SUFFOLK, Va. — Cmdr. Michael Marcolla became one of the first FY17 O5 selectees to wear silver oak leaves. His wife, Farah, pinned them on at a ceremony in Suffolk, Virginia, on Oct. 1, with a banner-sized American flag providing a fitting backdrop for the ceremony. After the pinning, Marcolla presented flowers to his wife and thanked her for helping him accomplish a lifelong goal.
“It was a poignant moment,” Marcolla said.
Later, over a piece of chocolate cake, he reminisced about his last promotion ceremony, which occurred in 2011, during his 20-month mobilization to Iraq. The setting for that ceremony was very different. There was no banner-sized flag, no flowers, and no chocolate cake. But one detail was identical: Farah had been there to do the pinning. Impossible? No, just improbable.
Farah is not a member of the U.S. Armed Services, but she was once an Iraqi citizen. Born in Babylon, she will always love her homeland. When it became overrun by Al-Qaeda, and American Soldiers arrived to help liberate Iraq, she didn't sit idly by. Farah and her family began assisting our Soldiers, and in 2003, she established an engineering company that built helicopter pads and base force protection barriers and provided other logistical support, in addition to providing linguist/interpreter support to senior U. S. generals.
Farah worked tirelessly alongside U.S. Soldiers to help restore freedom and order to Iraq. Eventually, Al-Qaeda began threatening her family. Her life was in danger, and she faced death almost every day.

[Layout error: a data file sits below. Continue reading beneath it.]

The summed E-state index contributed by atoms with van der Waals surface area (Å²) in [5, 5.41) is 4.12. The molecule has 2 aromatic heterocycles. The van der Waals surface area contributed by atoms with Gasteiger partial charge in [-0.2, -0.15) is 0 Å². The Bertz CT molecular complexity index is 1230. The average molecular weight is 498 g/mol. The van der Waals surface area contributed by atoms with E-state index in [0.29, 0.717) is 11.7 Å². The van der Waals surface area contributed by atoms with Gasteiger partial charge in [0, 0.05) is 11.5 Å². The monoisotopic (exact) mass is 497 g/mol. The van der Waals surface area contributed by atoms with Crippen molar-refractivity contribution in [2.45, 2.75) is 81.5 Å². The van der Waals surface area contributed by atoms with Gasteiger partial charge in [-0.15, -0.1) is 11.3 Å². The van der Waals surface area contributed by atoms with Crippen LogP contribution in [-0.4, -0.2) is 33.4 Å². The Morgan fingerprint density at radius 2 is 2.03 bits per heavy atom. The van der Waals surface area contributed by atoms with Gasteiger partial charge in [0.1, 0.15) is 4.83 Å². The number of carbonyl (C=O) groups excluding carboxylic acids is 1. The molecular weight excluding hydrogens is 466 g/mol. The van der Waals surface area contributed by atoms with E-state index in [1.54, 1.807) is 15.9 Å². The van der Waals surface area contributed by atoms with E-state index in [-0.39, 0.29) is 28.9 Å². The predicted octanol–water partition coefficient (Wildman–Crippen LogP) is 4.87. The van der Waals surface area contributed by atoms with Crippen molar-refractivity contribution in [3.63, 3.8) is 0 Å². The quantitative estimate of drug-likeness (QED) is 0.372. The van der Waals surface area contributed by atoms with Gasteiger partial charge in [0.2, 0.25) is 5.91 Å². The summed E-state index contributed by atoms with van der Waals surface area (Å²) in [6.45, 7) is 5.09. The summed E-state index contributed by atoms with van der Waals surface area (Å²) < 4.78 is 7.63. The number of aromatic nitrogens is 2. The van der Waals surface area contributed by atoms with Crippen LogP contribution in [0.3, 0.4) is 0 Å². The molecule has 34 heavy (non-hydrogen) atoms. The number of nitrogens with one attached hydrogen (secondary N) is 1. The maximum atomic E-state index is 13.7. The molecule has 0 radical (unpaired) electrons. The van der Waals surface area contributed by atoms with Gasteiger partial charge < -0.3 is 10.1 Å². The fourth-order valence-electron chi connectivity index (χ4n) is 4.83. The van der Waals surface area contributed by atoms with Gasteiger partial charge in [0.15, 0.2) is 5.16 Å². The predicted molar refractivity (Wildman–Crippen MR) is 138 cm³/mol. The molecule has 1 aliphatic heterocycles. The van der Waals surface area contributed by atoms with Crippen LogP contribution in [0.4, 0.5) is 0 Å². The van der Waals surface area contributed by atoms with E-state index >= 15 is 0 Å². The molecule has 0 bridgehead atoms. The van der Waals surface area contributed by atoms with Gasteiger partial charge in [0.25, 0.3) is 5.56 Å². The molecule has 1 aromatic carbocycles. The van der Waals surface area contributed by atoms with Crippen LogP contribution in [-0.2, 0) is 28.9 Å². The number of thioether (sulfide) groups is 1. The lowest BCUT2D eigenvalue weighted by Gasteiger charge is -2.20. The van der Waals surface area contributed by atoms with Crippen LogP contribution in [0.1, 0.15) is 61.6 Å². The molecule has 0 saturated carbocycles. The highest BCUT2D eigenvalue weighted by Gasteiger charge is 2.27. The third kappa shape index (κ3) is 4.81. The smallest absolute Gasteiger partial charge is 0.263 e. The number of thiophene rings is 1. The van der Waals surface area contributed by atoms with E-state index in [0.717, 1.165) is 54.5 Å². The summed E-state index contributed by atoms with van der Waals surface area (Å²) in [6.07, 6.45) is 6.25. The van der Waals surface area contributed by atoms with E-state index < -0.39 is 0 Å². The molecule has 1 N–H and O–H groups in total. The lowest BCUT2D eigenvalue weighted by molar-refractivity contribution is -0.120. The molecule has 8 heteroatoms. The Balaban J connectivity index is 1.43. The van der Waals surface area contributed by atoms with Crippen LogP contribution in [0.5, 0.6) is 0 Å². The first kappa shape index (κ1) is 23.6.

On Christmas Eve 2006, Farah’s life changed forever as terrorists followed her home where she was later assaulted, her father was kidnapped and her husband was murdered alongside her bodyguard and driver.
After this tragedy, the Army would later provide a permanent residence for Farah and her remaining family members at Camp Victory, where she continued to serve alongside U.S. Soldiers.
In 2012, Farah was awarded sanctuary to the United States, where she could learn and experience a life of peace and opportunity that was once unimaginable. She eventually married the Sailor who had befriended her in Iraq.
Looking back, she remembers how she and then-Lieutenant Marcolla first met. She was helping him teach and mentor young Iraqis through a program similar to the Boy Scouts. "He was so good with the boys," Farah said. "By the time he left Iraq, whenever the Iraqi children saw a Solider or Sailor, they'd call him ‘Mike.’”
Today, the Marcollas are extremely grateful for their life in America. They are grateful for U.S. freedoms and do what they can to help preserve them.
Their circumstances are very different now, but they continue the work they began in Iraq. Marcolla still serves in the Navy Reserve while Farah volunteers her time to often meet with senior U. S. leaders, sharing her past and doing her part to advocate for others who risked their lives to help American Soldiers and Sailors in Iraq.
The couple continues working to make our world a better place. They teach and mentor their two sons, and by their example, they demonstrate to the rest of us that — despite our differences — we can work together to help forge a better future.
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